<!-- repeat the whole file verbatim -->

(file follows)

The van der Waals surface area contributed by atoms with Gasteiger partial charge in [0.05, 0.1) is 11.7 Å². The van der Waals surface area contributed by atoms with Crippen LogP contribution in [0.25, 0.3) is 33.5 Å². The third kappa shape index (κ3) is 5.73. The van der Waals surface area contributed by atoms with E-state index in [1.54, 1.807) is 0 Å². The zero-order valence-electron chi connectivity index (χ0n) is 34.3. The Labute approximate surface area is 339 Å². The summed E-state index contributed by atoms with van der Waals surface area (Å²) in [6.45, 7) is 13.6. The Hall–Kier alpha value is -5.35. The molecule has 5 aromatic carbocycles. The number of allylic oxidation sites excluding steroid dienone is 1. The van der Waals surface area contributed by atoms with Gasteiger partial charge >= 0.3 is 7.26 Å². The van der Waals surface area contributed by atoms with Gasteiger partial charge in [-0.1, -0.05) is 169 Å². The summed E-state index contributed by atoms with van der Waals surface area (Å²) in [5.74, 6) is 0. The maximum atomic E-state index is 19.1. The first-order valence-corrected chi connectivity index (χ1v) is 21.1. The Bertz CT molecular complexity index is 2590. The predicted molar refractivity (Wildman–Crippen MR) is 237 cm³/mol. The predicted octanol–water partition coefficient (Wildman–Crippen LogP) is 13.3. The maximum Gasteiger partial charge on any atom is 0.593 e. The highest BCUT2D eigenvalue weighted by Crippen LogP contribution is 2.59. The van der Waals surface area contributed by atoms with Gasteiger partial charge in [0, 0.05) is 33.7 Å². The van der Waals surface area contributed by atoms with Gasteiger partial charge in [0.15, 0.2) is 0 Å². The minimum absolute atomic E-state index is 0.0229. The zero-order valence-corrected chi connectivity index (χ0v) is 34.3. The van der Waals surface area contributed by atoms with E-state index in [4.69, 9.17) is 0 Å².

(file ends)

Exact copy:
The van der Waals surface area contributed by atoms with Gasteiger partial charge in [0.05, 0.1) is 11.7 Å². The van der Waals surface area contributed by atoms with Crippen LogP contribution in [0.25, 0.3) is 33.5 Å². The third kappa shape index (κ3) is 5.73. The van der Waals surface area contributed by atoms with E-state index in [1.54, 1.807) is 0 Å². The zero-order valence-electron chi connectivity index (χ0n) is 34.3. The Labute approximate surface area is 339 Å². The summed E-state index contributed by atoms with van der Waals surface area (Å²) in [6.45, 7) is 13.6. The Hall–Kier alpha value is -5.35. The molecule has 5 aromatic carbocycles. The number of allylic oxidation sites excluding steroid dienone is 1. The van der Waals surface area contributed by atoms with Gasteiger partial charge >= 0.3 is 7.26 Å². The van der Waals surface area contributed by atoms with Gasteiger partial charge in [-0.1, -0.05) is 169 Å². The summed E-state index contributed by atoms with van der Waals surface area (Å²) in [5.74, 6) is 0. The maximum atomic E-state index is 19.1. The first-order valence-corrected chi connectivity index (χ1v) is 21.1. The Bertz CT molecular complexity index is 2590. The predicted molar refractivity (Wildman–Crippen MR) is 237 cm³/mol. The predicted octanol–water partition coefficient (Wildman–Crippen LogP) is 13.3. The maximum Gasteiger partial charge on any atom is 0.593 e. The highest BCUT2D eigenvalue weighted by Crippen LogP contribution is 2.59. The van der Waals surface area contributed by atoms with Gasteiger partial charge in [0, 0.05) is 33.7 Å². The van der Waals surface area contributed by atoms with Gasteiger partial charge in [0.15, 0.2) is 0 Å². The minimum absolute atomic E-state index is 0.0229. The zero-order valence-corrected chi connectivity index (χ0v) is 34.3. The van der Waals surface area contributed by atoms with E-state index in [4.69, 9.17) is 0 Å².